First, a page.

Google Pixel 5 and Pixel 4A 5G review: Can Google's new cheap phone beat Apple and Samsung?
The Pixel 5 and the Pixel 4A are extremely similar machines.
They share the same cameras, both are powered by Qualcomm's Snapdragon 765 chipset (which is actually a downgrade compared to the 855 in the Pixel 4) and both run Android 11.
Bizarrely, the screen on the new Pixel 4A is bigger (6.2" vs 6.0") — so what are you getting for that extra $200?
The Pixel 5 is water-resistant and supports wireless and reverse wireless charging. It has a 90Hz screen (think 90 frames per second) for smoother scrolling and gaming, which should also run better on 8GB RAM vs the Pixel 4A's 6GB.
The Pixel 5 is also built with Gorilla Glass 6 surrounded by an aluminium frame and back.
Comparatively, the Pixel 4A is plastic but it also comes with a classic 3.5mm headphone jack that's missing on the Pixel 5.
Otherwise their design is the same. There's no option to upgrade or expand the phones' 128GB storage, both feature a finger-print reader on the back and both have traded the radar on their predecessors for an edge-to-edge screen featuring an 8MP hole-punch selfie camera in the top-left corner.
Google has (finally) added an 16MP ultra-wide lens next to the 12.2MP wide lens on the back of the new Pixels.
On paper, that pales in comparison to the hardware inside Samsung's offerings but, as always, Google's secret weapon is software.
Photos on the new Pixels are still beautiful. Google pictures, like Samsungs, have a distinct look in contrast and saturation. Which photos look better comes down to personal preference but I've always had an appreciation for the high contrast, vibrant look of the Pixel's photos.
Google has also improved portrait mode which now works at night and added an AI lighting feature to touch up portraits (even older shots) in post.
Three different stabiliser levels have been added to the Pixel's video to mimic cinematic moves, which will go unused by most.
Google has stripped out much of what made the Pixel 4's hardware unique to bring the price of the Pixel 5 down.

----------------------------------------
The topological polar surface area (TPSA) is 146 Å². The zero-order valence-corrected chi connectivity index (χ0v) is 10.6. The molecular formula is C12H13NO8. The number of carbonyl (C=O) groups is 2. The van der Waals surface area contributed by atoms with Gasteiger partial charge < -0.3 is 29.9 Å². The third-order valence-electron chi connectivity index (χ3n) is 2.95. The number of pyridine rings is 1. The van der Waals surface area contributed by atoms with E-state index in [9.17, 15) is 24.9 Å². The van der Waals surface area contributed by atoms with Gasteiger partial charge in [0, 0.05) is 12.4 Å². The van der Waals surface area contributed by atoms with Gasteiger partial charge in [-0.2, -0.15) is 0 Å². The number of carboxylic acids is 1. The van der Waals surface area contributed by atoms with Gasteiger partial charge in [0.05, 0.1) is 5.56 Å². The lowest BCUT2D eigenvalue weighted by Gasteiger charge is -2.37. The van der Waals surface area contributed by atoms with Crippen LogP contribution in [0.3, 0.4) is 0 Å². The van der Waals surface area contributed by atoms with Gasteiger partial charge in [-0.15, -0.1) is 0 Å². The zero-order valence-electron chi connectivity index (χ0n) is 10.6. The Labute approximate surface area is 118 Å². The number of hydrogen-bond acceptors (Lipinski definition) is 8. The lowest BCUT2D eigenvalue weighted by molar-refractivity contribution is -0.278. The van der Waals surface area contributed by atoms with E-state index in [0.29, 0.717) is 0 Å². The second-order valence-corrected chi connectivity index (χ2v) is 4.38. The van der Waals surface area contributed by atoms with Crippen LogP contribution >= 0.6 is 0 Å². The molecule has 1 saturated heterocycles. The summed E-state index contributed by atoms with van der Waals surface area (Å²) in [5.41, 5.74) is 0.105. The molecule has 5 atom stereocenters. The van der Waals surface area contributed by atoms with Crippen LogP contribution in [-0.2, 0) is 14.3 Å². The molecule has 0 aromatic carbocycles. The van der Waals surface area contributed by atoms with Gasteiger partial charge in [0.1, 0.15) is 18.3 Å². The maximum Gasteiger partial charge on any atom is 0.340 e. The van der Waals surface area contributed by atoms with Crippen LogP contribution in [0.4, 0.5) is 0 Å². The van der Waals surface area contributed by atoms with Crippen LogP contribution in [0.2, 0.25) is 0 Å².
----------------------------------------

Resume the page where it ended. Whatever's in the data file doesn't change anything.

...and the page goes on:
The radar system which could sense when your hand was close and wake-up the phone is gone, as is the fastest face-unlock on a phone I've ever experienced. That face-unlock was powered by Google's own machine learning chip known as Neural Core, which is also out.
Google insists the Pixel 5 and 4A (with 5G) will get similar power out of the Snapdragon 765 chip and I haven't noticed any problems during my time with the phones.
What has been fixed, is the old Pixel woeful battery life. Google has added "extreme battery saver" but I'm happy to report I've never needed to use it. Both the Pixel 5 and the new 4A have had no problems powering through entire workdays without needing a charge until bedtime.
Google's not-so-secret weapon has always been its software.
Not only do the Pixels launch with Android 11, it's also improving the Google Assistant and my personal favourite app, Recorder.
Assistant's new "Hold For Me" feature is touted to end everyone's most hated chore, waiting on hold. I've not had an opportunity to try the feature for myself, but push a button and the new Pixels will monitor the call for you and notify you when the person on the other line has come back to chat.
As for the upgraded Recorder, not only does it transcribe people's voices without an internet connection (which is a godsend during long-winded COVID-19 interviews), you can now delete words from the transcript and have it reflected in the audio. It's genuinely remarkable and easy audio editing.
Google has sacrificed some of what made its phones special to play in a new, cheaper market.
At $799, the new Pixel 4A is an easy sell: 5G with the essential bells and whistles at the most affordable price.
The little extra you get on the Pixel 5 is somewhat negated by its smaller screen and the knowledge that this flagship has lost some wind from its sails.